As I mentioned in my last post, OCLC’s new policy for the use of catalog records from WorldCat (a policy now in at least its third revision) has generated substantial controversy, particularly among library bloggers.
The controversy focuses on statements that prohibit reuse (without express OCLC approval) of records contributed to WorldCat, unless the use is both “noncommercial” and “reasonable”. What does “reasonable” mean here? OCLC’s policy statement (as of November 20) specifically excludes any use that
a. discourages the contribution of bibliographic and holdings data to WorldCat, thus
damaging OCLC Members’ investment in WorldCat, and/or
b. substantially replicates the function, purpose, and/or size of WorldCat
But OCLC makes it clear that this is not an exhaustive list, and that “OCLC has the sole discretion to determine whether any Use and/or Transfer of WorldCat Records complies with this policy”. OCLC has stated in its FAQ that starting in February, it will add notices to every record downloaded from WorldCat stating that use of the record is subject to OCLC’s new usage policy.
In other words, OCLC claims the right to decide whether any application using WorldCat-deposited catalog data should be allowed to exist.
OCLC Vice President Karen Calhoun likened the new OCLC policy to the Creative Commons Attribution-NonCommercial-ShareAlike licenses, but it’s incompatible in both letter and spirit with that license, and with any other ShareAlike license. The Creative Commons license allows enhancement, adaptation and reuse for any “function, purpose, or size”. (At least in the noncommercial domain. If, as I recommend, the NonCommercial aspect is not used, then both commercial and noncommercial applications– including any that OCLC sells– can draw on and enhance the content.) The terms are straightforward, and not subject to later reinterpretation or revocation if the grantor decides that their business is threatened. Users do not have to apply for permission to innovate.
The ShareAlike aspect, furthermore, prohibits any downstream organization from trying to lock up or impose additional restrictions, such as OCLC’s, on what was given to them freely. Open data is kept open.
Opening WorldCat data might make OCLC a leaner organization that it is now; Microsoft and Elsevier show that quasi-monopolies can sustain bigger margins than most other businesses. But OCLC also sells lots of services on metadata that bring in money, and it employs smart people who have deep knowledge of library practices and needs, and who continue to bring out innovative and useful services. (To take just one example from OCLC’s many services, WorldCat Local could attract lots of subscription fees from libraries that no longer want to run their own ILS, if the service is well enough designed and run.) In the information technology world, companies like Red Hat and IBM do quite well selling services on free software, and I’m confident that folks at OCLC also have the expertise to sustain themselves with services on open data.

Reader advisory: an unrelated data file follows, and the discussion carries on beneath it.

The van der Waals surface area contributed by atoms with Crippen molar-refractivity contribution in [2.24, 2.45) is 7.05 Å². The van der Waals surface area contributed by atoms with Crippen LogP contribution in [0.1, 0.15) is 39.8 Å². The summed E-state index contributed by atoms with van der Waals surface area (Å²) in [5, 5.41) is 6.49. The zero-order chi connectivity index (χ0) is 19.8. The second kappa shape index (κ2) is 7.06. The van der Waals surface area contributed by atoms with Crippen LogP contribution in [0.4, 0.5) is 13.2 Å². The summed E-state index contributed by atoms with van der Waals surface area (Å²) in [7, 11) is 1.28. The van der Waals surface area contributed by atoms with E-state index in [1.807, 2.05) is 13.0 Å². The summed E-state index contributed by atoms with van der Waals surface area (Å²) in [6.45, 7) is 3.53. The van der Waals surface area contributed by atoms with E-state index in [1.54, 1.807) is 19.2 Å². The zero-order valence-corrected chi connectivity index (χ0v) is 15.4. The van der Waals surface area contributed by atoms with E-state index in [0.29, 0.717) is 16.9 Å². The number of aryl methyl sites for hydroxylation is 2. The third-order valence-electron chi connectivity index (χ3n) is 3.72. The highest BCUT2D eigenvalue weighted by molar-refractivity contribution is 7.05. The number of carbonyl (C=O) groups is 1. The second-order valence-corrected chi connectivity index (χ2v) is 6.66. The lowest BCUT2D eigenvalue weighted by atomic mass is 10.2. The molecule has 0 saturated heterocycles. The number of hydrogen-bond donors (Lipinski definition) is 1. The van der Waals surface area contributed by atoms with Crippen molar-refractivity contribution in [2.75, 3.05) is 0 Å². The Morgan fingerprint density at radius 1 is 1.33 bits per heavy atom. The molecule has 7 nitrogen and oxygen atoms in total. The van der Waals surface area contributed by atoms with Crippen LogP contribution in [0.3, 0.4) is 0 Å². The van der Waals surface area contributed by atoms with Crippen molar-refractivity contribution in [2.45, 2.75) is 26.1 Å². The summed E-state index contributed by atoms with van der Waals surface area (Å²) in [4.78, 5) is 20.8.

As Stefano Mazzocchi points out, OCLC’s new policy might buy them some time, but the Web isn’t going away, and the people (and companies) who might find library metadata useful aren’t going away either. OCLC is hardly the only organization that can create library metadata. (Indeed, they largely get it from their own subscribers.) But OCLC’s ShareAlike-incompatible license effectively draws a line in the sand: a catalog record can support the agenda of open library data, or support OCLC’s agenda, but not both.
If forced to take sides, the choice is clear to me: open library data is ultimately the best way to support libraries and their missions. If possible, though, I’d rather work with OCLC than work around them. In Part 3 of this series (coming soon now posted), I’ll suggest some possibly useful ways to respond between now and February, when OCLC’s new policy is scheduled to take effect.